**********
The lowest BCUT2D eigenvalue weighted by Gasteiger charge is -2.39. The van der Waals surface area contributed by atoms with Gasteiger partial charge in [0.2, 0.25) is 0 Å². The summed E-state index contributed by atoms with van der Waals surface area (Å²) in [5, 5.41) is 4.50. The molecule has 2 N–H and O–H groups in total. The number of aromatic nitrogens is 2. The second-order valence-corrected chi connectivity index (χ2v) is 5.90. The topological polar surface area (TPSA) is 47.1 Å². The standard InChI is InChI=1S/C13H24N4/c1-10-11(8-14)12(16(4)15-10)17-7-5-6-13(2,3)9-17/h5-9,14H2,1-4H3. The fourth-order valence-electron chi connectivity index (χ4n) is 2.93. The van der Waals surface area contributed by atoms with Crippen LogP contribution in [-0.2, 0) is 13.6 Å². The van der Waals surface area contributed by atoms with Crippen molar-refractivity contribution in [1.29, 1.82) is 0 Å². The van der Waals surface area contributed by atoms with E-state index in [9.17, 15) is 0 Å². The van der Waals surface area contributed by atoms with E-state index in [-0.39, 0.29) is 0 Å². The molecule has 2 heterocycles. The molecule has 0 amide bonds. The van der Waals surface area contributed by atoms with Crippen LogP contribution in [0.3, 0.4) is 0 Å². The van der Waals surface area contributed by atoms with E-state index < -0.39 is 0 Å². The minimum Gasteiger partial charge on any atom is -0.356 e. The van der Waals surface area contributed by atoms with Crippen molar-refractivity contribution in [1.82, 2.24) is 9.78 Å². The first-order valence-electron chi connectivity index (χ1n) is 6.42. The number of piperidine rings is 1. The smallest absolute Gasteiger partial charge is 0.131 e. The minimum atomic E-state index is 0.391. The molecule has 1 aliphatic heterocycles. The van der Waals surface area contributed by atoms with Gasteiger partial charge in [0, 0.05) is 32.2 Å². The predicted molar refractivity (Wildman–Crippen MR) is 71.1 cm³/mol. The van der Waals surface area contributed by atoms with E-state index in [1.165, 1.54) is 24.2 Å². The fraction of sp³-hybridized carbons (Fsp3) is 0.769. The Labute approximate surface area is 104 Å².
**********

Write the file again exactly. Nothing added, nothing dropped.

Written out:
The lowest BCUT2D eigenvalue weighted by Gasteiger charge is -2.39. The van der Waals surface area contributed by atoms with Gasteiger partial charge in [0.2, 0.25) is 0 Å². The summed E-state index contributed by atoms with van der Waals surface area (Å²) in [5, 5.41) is 4.50. The molecule has 2 N–H and O–H groups in total. The number of aromatic nitrogens is 2. The second-order valence-corrected chi connectivity index (χ2v) is 5.90. The topological polar surface area (TPSA) is 47.1 Å². The standard InChI is InChI=1S/C13H24N4/c1-10-11(8-14)12(16(4)15-10)17-7-5-6-13(2,3)9-17/h5-9,14H2,1-4H3. The fourth-order valence-electron chi connectivity index (χ4n) is 2.93. The van der Waals surface area contributed by atoms with Crippen LogP contribution in [-0.2, 0) is 13.6 Å². The van der Waals surface area contributed by atoms with Crippen molar-refractivity contribution in [1.29, 1.82) is 0 Å². The van der Waals surface area contributed by atoms with E-state index in [9.17, 15) is 0 Å². The van der Waals surface area contributed by atoms with E-state index in [-0.39, 0.29) is 0 Å². The molecule has 2 heterocycles. The molecule has 0 amide bonds. The van der Waals surface area contributed by atoms with Crippen LogP contribution in [0.3, 0.4) is 0 Å². The van der Waals surface area contributed by atoms with E-state index < -0.39 is 0 Å². The minimum Gasteiger partial charge on any atom is -0.356 e. The van der Waals surface area contributed by atoms with Crippen molar-refractivity contribution in [1.82, 2.24) is 9.78 Å². The first-order valence-electron chi connectivity index (χ1n) is 6.42. The number of piperidine rings is 1. The smallest absolute Gasteiger partial charge is 0.131 e. The minimum atomic E-state index is 0.391. The molecule has 1 aliphatic heterocycles. The van der Waals surface area contributed by atoms with Gasteiger partial charge in [0, 0.05) is 32.2 Å². The predicted molar refractivity (Wildman–Crippen MR) is 71.1 cm³/mol. The van der Waals surface area contributed by atoms with E-state index in [1.165, 1.54) is 24.2 Å². The fraction of sp³-hybridized carbons (Fsp3) is 0.769. The Labute approximate surface area is 104 Å².